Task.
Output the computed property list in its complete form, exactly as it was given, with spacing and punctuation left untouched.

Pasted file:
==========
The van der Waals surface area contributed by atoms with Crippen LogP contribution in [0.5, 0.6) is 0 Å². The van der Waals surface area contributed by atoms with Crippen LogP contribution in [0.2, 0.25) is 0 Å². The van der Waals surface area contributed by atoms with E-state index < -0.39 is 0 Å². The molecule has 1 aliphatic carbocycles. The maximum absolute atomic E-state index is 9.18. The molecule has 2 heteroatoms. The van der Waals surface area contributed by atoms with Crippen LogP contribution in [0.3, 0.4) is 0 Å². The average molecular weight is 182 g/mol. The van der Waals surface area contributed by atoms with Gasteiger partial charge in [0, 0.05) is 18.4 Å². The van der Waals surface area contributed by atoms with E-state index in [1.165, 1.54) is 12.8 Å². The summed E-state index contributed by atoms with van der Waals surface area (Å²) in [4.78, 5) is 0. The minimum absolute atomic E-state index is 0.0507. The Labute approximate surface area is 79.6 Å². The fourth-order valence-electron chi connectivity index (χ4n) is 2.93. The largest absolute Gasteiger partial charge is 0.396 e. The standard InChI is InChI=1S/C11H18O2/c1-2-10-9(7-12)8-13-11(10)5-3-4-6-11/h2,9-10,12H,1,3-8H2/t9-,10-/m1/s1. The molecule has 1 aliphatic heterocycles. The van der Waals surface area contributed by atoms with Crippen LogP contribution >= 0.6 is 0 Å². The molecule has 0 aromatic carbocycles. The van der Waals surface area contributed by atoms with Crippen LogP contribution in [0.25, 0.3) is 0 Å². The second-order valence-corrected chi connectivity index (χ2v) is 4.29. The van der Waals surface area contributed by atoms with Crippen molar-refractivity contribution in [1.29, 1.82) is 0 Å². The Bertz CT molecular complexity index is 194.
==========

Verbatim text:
The van der Waals surface area contributed by atoms with Crippen LogP contribution in [0.5, 0.6) is 0 Å². The van der Waals surface area contributed by atoms with Crippen LogP contribution in [0.2, 0.25) is 0 Å². The van der Waals surface area contributed by atoms with E-state index < -0.39 is 0 Å². The molecule has 1 aliphatic carbocycles. The maximum absolute atomic E-state index is 9.18. The molecule has 2 heteroatoms. The van der Waals surface area contributed by atoms with Crippen LogP contribution in [0.3, 0.4) is 0 Å². The average molecular weight is 182 g/mol. The van der Waals surface area contributed by atoms with Gasteiger partial charge in [0, 0.05) is 18.4 Å². The van der Waals surface area contributed by atoms with E-state index in [1.165, 1.54) is 12.8 Å². The summed E-state index contributed by atoms with van der Waals surface area (Å²) in [4.78, 5) is 0. The minimum absolute atomic E-state index is 0.0507. The Labute approximate surface area is 79.6 Å². The fourth-order valence-electron chi connectivity index (χ4n) is 2.93. The largest absolute Gasteiger partial charge is 0.396 e. The standard InChI is InChI=1S/C11H18O2/c1-2-10-9(7-12)8-13-11(10)5-3-4-6-11/h2,9-10,12H,1,3-8H2/t9-,10-/m1/s1. The molecule has 1 aliphatic heterocycles. The van der Waals surface area contributed by atoms with Crippen LogP contribution >= 0.6 is 0 Å². The molecule has 0 aromatic carbocycles. The van der Waals surface area contributed by atoms with Crippen LogP contribution in [0.25, 0.3) is 0 Å². The second-order valence-corrected chi connectivity index (χ2v) is 4.29. The van der Waals surface area contributed by atoms with Crippen molar-refractivity contribution in [1.29, 1.82) is 0 Å². The Bertz CT molecular complexity index is 194.